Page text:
Around town

Alderson-Carthew

(access to Alderson Lake, Carthew Lakes, the Summit, Summit Lake)

Length: 20.1 km / 12.5 mi (one way).
Time: 8 hours (one way).
Level of difficulty: Difficult.
Elevation gain: 1,023 m / 3,356 ft.
Trailhead: Next to Cameron Falls.

A steady climb from Cameron Falls in Waterton townsite to Alderson Lake below the towering cliffs of Mount Alderson, then ascend steep switchbacks to alternating shale and shrubs surrounding the Carthew Lakes. A steady climb gives way to steeper trail along the slope leading to the Summit, where you can gaze back at the Carthew Lakes and out to the Waterton Valley and prairie in the distance. Switchbacks lead down to Summit Lake and onwards to the trail’s end, complete with stunning views of Cameron Lake. You can access the Boundary Creek trail at Summit Lake.

Stay at one of our backcountry campgrounds (don't forget to make a reservation).

Bertha

Note: Bridge out on Bertha Trail

Length: 5.2 km/3.2 mi. to falls (return); 10.4 km/6.4 mi. to lake (return).
Time: 4.5 hours (return).
Level of difficulty: Moderate.
Elevation gain: 460 m / 1509 ft.
Trailhead: Parking lot on Evergreen South, 350 metres south of Cameron Falls.

There are several options on this hike. It starts with a moderate climb from Waterton townsite to a viewpoint overlooking Upper Waterton Lake. From there you can choose to head south along the lake to Bertha Bay, Boundary Bay and into Glacier National Park in the U.S. (Lakeshore Trail). Another option is to follow the creek to Lower Bertha Falls. From there you can continue up steep switchbacks, past brief views of Upper Bertha Falls and on to Bertha Lake. The lake is surrounded by a walking path below magnificent peaks and cliffs.

Stay at one of our backcountry campgrounds (don't forget to make a reservation).

Lakeshore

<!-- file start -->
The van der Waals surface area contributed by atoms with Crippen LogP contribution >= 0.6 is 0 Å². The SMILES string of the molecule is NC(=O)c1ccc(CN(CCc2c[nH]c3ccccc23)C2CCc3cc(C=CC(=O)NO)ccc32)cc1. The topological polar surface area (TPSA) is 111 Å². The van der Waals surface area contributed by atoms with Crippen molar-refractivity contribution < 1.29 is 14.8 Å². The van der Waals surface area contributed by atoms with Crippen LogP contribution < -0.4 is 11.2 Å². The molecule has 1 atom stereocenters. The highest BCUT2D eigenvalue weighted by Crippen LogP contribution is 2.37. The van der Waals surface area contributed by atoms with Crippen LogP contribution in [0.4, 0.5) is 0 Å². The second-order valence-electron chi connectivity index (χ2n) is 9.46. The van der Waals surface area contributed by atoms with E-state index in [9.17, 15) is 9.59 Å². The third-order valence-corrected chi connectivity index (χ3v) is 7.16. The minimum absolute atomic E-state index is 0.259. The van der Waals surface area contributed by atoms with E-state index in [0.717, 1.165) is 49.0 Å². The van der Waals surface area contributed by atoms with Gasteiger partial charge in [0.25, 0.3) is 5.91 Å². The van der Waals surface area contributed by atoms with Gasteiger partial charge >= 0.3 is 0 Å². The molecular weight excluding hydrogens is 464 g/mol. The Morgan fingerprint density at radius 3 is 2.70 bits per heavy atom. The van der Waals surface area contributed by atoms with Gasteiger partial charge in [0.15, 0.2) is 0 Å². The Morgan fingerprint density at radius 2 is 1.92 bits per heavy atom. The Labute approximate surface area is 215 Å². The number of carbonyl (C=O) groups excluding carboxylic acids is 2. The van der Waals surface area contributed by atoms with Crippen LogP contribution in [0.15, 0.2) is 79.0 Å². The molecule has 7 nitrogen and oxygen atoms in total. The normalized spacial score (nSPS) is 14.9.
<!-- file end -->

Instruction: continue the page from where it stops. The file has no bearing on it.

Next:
Length: 13 km / 8 mi (one way).
Time: 4 hours.
Level of difficulty: Moderate.
Elevation gain: 125 m / 410 ft.
Trailhead: Parking lot on Evergreen south, 350 metres south of Cameron Falls.

Starts at Bertha trailhead in Waterton townsite and climbs moderately to a viewpoint overlooking Upper Waterton Lake. From there you head south along Upper Waterton Lake to Bertha Bay, Boundary Bay and into Glacier National Park in the United States. The Lakeshore trail is closed at the U.S. border

Requires a return boat trip from Goat Haunt or return hike. You can access the Boundary Creek trail at Boundary Bay.

Stay at one of our backcountry campgrounds (don't forget to make a reservation).

Crypt

Length: 17.2 km / 10.7 mi (return).
Time: 6 hours.
Level of difficulty: Difficult.
Elevation gain: 675 m / 2214 ft.
Trailhead: Fifteen-minute boat ride across Upper Waterton Lake brings you to the trailhead at Crypt Landing. A much longer way to access the trail involves hiking/biking 14 km of the Wishbone trail.

Be prepared for a varied all day hike with spectacular mountain views, several waterfalls, climbs along steep slopes, and a tight tunnel opening onto a narrow ledge above a cliff. A 20-minute side trip off the main trail provides views of Hell Roaring Falls and a steep canyon below. This hike requires a boat shuttle to and from the trailhead. Please contact Waterton Shoreline Cruise Co. for shuttle schedule and availability, particularly during spring and fall.

Akamina Parkway

Akamina Pass

(access to Wall Lake and Forum Lake)

Length: 3 km / 1.9 mi.
Time: 1 hour.
Level of difficulty: Moderate.